<member name = "AzureAD\pvanderwoude@petervanderwoude.nl" />
		<member name = "AzureAD\tvanderwoude@petervanderwoude.nl" />
		<member name = "S-1-12-1-2091167666-1329275207-1706997396-915002206" />
		<member name = "S-1-12-1-2447031348-1225114094-1633491097-1064162478" />
	</accessgroup>
</groupmembership>

End-user experience

Now let’s end by having a look at the end-user experience. The best place to look is in the Properties of the Administrators group. That group should reflect the provided configuration, as shown in Figure 4.

This configuration is the most common to be used when the primary user of the device is not a local administrator. A method to provide additional support to the end-user, without the requirement of adding that specific account as a local administrator on all devices.

It’s also good to keep in mind that starting with Windows 10, version 1903, the settings of the Policy CSP actually refresh. When, for whatever reason, the configuration of the local administrators was adjusted, the configuration will refresh within 8 hours. The next device check-in will take care of that.

Another place for verifying the configuration, would be to look at MDM Diagnostic Report. That report will show an overview of the RestrictedGroups setting configuration.

More information

For more information about managing local administrators, refer to the following articles:

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12 thoughts on “Managing local administrators via Windows 10 MDM”

  1. Hey Peter,

    Awesome article, thanks for providing us with the information. Maybe this is obvious to some but I have one question. If one would want to add multiple different restricted groups with different groups as members, would that require one new configuration profile per restricted group? Or should it work like this (with one single XML and one Device Configuration Profile)? Having multiple OMA/URIs in the same profile leads to conflict (which is logical).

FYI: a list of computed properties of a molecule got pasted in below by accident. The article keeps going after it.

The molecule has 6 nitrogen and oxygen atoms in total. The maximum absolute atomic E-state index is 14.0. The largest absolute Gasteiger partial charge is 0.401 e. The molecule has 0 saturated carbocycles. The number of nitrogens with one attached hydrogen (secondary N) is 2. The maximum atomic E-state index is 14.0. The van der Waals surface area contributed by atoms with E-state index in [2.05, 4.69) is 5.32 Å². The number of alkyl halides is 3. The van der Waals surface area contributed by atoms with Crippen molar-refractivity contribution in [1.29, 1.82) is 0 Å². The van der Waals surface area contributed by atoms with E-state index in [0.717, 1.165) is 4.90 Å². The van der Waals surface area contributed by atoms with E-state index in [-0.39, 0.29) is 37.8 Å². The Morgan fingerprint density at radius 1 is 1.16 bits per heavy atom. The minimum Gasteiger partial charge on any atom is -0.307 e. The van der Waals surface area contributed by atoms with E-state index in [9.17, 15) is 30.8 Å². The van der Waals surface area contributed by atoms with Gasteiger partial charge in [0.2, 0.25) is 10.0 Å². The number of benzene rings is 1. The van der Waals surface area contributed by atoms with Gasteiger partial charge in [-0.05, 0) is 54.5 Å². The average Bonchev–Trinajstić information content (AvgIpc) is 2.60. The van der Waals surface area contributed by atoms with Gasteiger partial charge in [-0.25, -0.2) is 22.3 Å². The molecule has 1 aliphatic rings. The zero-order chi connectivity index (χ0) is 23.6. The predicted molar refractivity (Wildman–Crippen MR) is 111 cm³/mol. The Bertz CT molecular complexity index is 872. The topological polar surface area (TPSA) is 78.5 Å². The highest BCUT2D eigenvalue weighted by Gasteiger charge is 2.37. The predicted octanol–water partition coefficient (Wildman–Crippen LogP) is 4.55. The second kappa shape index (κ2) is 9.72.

2. Hi Peter

    Many thanks for another very informative article.

    Anyway, I have set this up for a client using the restricted groups CSP.

    Can you confirm the following:

    User enrolls device and becomes local admin on the device
    RestrictedGroupsCSP deployed with and Azure AD Admin in the XML
    This then removes the user who enrolled the device from local admin group
    Should admins wish to install software NOT deployed by Intune they can elevate when the standard user is logged on

    Info appreciated

  3. Hi Stuart,
    That’s possible, but feels a bit wrong. If you don’t want the user to be local administrator, I would look at an Autopilot profile that creates a standard user.
    Regards, Peter

  4. Hi Peter

    I understand what you are saying, but these are existing / in use / live devices that could NOT be wiped.

    Does this validate my approach?

    Stuart

  5. Hi Stuart,
    Yes, I think that it makes sense in that scenario. Just keep in mind that I haven’t tested that scenario. I assume that nothing breaks, but I would advise to carefully test that.
    Regards, Peter

  6. Hey Peter,

    Awesome stuff. If I have an Endpoint Protection policy in place that renames the Administrator account, should I use that newer name in this policy? or could I even use the admin SID? Thanks!

  7. That’s actually a really good question, Jesse. I haven’t tested that specific scenario. My guess would be the SID, but that depends a bit on what the CSP is checking for. I am curious what configuration you will end with.
    Regards, Peter

  8. So on my first attempt, the policy was applied after the endpoint protection, and using the newer name worked (one was assigned to machine group, the other user group). I just re-enrolled an Azure AD join machine with both policies assigned to the autopilot device group, and that seems to have worked as well. This is also nice because you don’t have to worry about restarting or CSP refresh interval for the policy to hit.

    This is also really great because now you’re not bound to the Azure device settings guid and only being able to add individual users. Thank you again for the awesome post!

  9. Peter,

    Have created the policy (multiple times all day really) as indicated by both you and MS and every time it will not apply. DeviceManagement Event Logs indicates that Windows was unable to parse the requested XML data. Do you have any idea what this could be?

    Running the latest Win 10 build.
    OMA-URI:

    ./Device/Vendor/MSFT/Policy/Config/RestrictedGroups/ConfigureGroupMembership

    data type: String

    Row value:

    I have simplified it to just one of the built-in accounts, same issue.